On 7 October 2020 the IEEE Digital Reality initiative co-chair, Dr. Roberto Saracco, served as a panelist on a virtual event, pertaining to the Digital Transformation, presented to DEWA (Dubai Electricity & Water Authority) staff members and subject-matter experts.
During the event, Dr. Saracco presented on Digital Transformation and explained how the IEEE Future Directions Committee is fusing a variety of technological areas across various societies. In addition, Dr. Saracco provided a preview of a course that will be released soon. This course focuses on Digital Transformation and is being developed in collaboration with IEEE Digital Reality, the EIT Digital Professional School, and the IEEE Educational Activities committee.
Advanced Broadcast Technology shows highlights of new technology in AR, VR, and MR at the 2018 Augmented World Expo. The episode features a short overview of the IEEE Digital Reality Initiative. The show also includes technology demonstrations from Animaker, Byond, Epson, Holosuit, Microsoft, NuHeara, Third Eye Gen, and Varjo. The 2018 AWE event was held in Santa Clara, CA.
The purpose of the International Network Generations Roadmap (INGR) is to stimulate an industry-wide dialogue to address the many facets and challenges of the development and deployment of 5G in a well-coordinated and comprehensive manner, while also looking beyond 5G. Future network technologies (5G, 6G, etc.) are expected to enable fundamentally new applications that will transform the way humanity lives, works, and engages with its environment. INGR, created by experts across industry, government and academia, is designed to help guide operators, regulators, manufacturers, researchers, and other interested parties involved in developing these new communication technology ecosystems by laying out a technology roadmap with 3-year, 5-year, and 10-year horizons.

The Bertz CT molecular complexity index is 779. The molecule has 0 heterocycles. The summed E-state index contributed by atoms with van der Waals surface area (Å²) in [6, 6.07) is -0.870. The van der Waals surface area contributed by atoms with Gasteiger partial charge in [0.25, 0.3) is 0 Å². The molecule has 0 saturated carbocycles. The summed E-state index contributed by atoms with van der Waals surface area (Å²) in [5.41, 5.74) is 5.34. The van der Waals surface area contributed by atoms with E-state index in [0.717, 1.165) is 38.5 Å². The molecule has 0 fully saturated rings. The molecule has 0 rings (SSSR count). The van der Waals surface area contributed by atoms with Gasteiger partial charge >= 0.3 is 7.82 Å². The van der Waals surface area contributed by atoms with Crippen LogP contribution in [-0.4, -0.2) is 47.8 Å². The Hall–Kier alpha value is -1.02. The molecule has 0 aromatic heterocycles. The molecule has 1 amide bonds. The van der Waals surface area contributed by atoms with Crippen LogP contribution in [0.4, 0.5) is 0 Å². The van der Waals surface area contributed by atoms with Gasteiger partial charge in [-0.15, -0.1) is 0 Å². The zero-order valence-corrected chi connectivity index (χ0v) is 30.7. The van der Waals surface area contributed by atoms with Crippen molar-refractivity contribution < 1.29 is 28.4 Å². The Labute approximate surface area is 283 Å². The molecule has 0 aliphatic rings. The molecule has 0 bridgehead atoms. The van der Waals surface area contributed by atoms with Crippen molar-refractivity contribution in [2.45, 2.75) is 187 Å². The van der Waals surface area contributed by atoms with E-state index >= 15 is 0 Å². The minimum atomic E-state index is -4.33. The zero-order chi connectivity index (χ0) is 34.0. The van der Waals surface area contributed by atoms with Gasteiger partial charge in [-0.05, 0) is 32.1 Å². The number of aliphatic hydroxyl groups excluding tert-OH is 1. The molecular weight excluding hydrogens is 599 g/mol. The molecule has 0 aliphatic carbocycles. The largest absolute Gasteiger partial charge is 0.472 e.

Digital Transformation - Blog series by Roberto Saracco
In this blog series, Roberto Saracco examines the Digital Transformation and its overarching impacts. The shift from the economy of atoms (scarcity) to the economy of bits (abundance) is leading to major disruptions across many industries. Two IEEE Future Directions initiatives have been working on crucial components of the Digital Transformation, Digital Reality (AR and VR) and Symbiotic Autonomous Systems (Digital Twins).
Check out the first episode in our IEEE Digital Reality Podcast Series. Our first guest, Conor Russomanno, Director of Advanced Interfaces at Meta and co-founder and CEO of OpenBCI, shared his views on the future of AR and VR, brain computer interfacing, key challenges, and more!